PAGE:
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People v. Ishman





APPEAL from the Circuit Court of St. Clair County; the Hon. JOHN J. HOBAN, Judge, presiding.


Defendants, Joe Ishman and Reginald Bogay, bring this appeal from judgments entered by the circuit court of St. Clair County finding them guilty of the offense of murder following separate jury trials. The sole issue presented by defendants is whether the office of the public defender was per se in conflict of interest in representing both defendants.

At 10:15 a.m. on December 19, 1975, three men entered the office of the P & K Wholesale House. Inside were Edward Kmiecik, the owner, and Donald Schneider, a customer. Kmiecik's son, Paul, was in a back room at the time, filling an order. Two of the intruders remained near the door, while the third approached with a hand gun and announced a holdup. He pointed the gun at Schneider who handed him his wallet containing, among other things, a Sears credit card. The man then pointed the gun at Kmiecik and told him to tell whoever was in back room to come out. At this point, the second man stepped forward bearing a sawed-off shotgun. Suddenly, the hand gun discharged striking Edward Kmiecik in the head causing his death. The three men then fled.

After hearing the shot, Paul Kmiecik grabbed a shotgun from the back room and ran outside. He saw two men running and he fired five shots at them before they jumped into an older model white Rambler and drove off.

Around noon that same day, Joe Ishman and another person were arrested at a shopping mall where they were attempting to make a purchase with the Sears credit card belonging to Donald Schneider. When arrested, Ishman was discovered to be driving a 1968 white Rambler. Following his arrest, Ishman informed the police that the other two involved in the instant crime were Reginald Bogay and Sherwin Haywood. Subsequently Ishman made a written statement in which he admitted planning the robbery with Bogay on the day before. He further stated that on that morning he had picked up Bogay and Haywood and had driven them to the wholesale house. According to Ishman, Bogay had a hand gun and Haywood, a sawed-off shotgun. After they entered the building, Ishman stated that he remained near the door while Bogay and Haywood walked inside. After the shot was fired, the three of them left in Ishman's car.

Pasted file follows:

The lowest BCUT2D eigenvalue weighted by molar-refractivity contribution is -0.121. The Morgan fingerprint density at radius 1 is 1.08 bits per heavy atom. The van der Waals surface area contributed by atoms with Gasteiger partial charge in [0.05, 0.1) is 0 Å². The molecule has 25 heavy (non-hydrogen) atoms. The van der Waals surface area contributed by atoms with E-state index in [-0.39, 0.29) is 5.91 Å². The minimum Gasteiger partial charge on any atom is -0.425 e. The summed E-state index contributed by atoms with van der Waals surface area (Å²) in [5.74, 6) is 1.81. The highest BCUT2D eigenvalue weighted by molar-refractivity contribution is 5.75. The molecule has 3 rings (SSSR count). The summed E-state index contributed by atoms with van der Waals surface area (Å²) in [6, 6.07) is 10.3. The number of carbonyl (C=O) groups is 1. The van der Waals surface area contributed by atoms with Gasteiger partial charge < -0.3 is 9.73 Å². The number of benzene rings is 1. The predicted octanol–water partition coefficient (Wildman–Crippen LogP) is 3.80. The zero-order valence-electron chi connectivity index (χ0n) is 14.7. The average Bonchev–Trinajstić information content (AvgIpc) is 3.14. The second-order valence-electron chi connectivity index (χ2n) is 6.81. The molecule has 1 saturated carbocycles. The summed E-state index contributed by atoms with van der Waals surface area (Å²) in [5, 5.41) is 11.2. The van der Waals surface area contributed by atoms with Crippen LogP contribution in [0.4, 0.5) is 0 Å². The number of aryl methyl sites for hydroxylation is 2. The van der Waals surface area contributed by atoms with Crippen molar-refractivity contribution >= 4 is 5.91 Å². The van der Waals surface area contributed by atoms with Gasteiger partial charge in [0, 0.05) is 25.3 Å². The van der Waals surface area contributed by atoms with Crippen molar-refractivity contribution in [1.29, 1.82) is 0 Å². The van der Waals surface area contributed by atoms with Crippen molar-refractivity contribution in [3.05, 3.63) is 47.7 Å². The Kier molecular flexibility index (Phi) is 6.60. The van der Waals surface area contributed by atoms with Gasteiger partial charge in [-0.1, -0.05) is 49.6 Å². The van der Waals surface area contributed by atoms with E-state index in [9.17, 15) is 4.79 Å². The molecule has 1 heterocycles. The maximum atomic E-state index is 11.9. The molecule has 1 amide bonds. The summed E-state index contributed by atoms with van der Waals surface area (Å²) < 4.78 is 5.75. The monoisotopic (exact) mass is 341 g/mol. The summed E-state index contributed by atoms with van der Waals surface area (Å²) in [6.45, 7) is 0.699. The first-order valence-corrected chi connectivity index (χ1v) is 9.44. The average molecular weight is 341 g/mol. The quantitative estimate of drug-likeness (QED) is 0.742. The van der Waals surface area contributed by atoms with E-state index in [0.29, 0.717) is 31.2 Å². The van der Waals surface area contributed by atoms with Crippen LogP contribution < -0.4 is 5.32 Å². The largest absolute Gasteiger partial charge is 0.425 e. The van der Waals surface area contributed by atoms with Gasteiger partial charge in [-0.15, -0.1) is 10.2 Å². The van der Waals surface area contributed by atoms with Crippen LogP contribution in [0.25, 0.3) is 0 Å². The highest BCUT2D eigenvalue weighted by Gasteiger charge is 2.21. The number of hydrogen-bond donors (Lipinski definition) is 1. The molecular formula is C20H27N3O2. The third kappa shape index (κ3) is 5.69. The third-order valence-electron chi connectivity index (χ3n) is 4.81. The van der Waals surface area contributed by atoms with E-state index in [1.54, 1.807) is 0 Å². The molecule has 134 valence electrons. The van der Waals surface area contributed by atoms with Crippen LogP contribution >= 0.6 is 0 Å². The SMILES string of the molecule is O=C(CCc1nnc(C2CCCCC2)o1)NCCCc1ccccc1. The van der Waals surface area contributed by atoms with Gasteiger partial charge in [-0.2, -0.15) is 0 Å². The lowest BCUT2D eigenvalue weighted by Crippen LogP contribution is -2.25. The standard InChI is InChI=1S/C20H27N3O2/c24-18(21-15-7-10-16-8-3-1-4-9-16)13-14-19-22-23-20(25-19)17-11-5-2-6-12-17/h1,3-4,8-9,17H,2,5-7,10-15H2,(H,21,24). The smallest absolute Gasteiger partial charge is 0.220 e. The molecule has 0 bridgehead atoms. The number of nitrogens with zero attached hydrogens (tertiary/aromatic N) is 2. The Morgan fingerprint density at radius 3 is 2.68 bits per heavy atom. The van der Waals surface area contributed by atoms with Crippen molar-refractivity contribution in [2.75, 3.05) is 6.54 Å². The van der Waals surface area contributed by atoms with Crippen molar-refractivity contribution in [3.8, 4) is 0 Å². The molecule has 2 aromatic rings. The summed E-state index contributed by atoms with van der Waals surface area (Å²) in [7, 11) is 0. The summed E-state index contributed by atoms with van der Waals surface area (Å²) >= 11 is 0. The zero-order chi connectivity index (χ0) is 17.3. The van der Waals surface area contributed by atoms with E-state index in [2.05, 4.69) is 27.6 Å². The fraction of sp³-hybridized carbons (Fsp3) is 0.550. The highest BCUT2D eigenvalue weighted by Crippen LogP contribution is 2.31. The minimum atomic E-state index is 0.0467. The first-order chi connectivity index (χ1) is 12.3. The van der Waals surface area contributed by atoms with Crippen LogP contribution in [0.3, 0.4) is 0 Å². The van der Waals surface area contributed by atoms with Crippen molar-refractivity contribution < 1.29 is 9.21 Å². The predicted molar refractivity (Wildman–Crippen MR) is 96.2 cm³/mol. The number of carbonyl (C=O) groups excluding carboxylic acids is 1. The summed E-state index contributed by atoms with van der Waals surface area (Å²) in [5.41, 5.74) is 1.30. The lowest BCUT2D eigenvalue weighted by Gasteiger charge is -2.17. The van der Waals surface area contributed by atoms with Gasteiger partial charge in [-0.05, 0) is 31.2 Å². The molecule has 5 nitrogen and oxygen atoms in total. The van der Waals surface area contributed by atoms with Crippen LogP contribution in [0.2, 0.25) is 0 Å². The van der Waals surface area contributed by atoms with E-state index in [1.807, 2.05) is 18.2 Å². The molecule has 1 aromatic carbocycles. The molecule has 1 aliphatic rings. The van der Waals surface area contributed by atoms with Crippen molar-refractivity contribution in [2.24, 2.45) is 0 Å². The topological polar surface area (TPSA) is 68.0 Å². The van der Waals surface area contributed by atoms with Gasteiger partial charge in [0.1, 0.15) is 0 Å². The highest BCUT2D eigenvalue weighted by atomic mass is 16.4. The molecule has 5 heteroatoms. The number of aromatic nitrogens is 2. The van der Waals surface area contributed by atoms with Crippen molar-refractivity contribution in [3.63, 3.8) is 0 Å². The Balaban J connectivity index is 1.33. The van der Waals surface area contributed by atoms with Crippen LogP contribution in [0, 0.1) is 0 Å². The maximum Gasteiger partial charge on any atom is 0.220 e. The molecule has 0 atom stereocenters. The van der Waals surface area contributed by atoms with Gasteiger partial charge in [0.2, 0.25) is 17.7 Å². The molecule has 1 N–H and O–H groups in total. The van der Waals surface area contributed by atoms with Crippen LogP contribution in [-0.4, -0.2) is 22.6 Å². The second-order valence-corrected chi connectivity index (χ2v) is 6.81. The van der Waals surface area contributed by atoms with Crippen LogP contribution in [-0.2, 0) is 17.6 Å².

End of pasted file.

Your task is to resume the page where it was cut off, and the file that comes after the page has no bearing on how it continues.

That evening, Reginald Bogay was arrested. In his house, police also found a .357 magnum revolver which Bogay admitted was used in the instant shooting. Bogay gave the police a statement in which he also admitted planning the robbery with Ishman and Haywood. However, according to Bogay, as the three of them entered the wholesale house, Ishman began shoving Bogay and telling him to go on. Bogay stated that Ishman then grabbed Bogay's gun and pointed it at the deceased's head. Bogay further stated that at this point, he turned and ran from the scene but he heard a shot fired. As he continued running toward Ishman's car, he was twice struck with buckshot.

Subsequently, an indictment was filed charging Ishman, Bogay and Haywood with the murder of Edward Kmiecik. The St. Clair county public defender was appointed by the court to represent Ishman and Bogay, and later to also represent Haywood. The public defender, in turn, assigned assistant public defender Milton Wharton to represent Ishman, assistant public defender John Maher to represent Bogay, and he assigned Haywood's representation to himself. On Ishman's behalf, a motion was filed requesting a severance of his case from co-defendants Bogay and Haywood on the grounds of "irreconcilable differences" in their defenses. At a hearing thereon, the court was informed of the inconsistent statements of Ishman and Bogay and consequently granted the motion. *fn1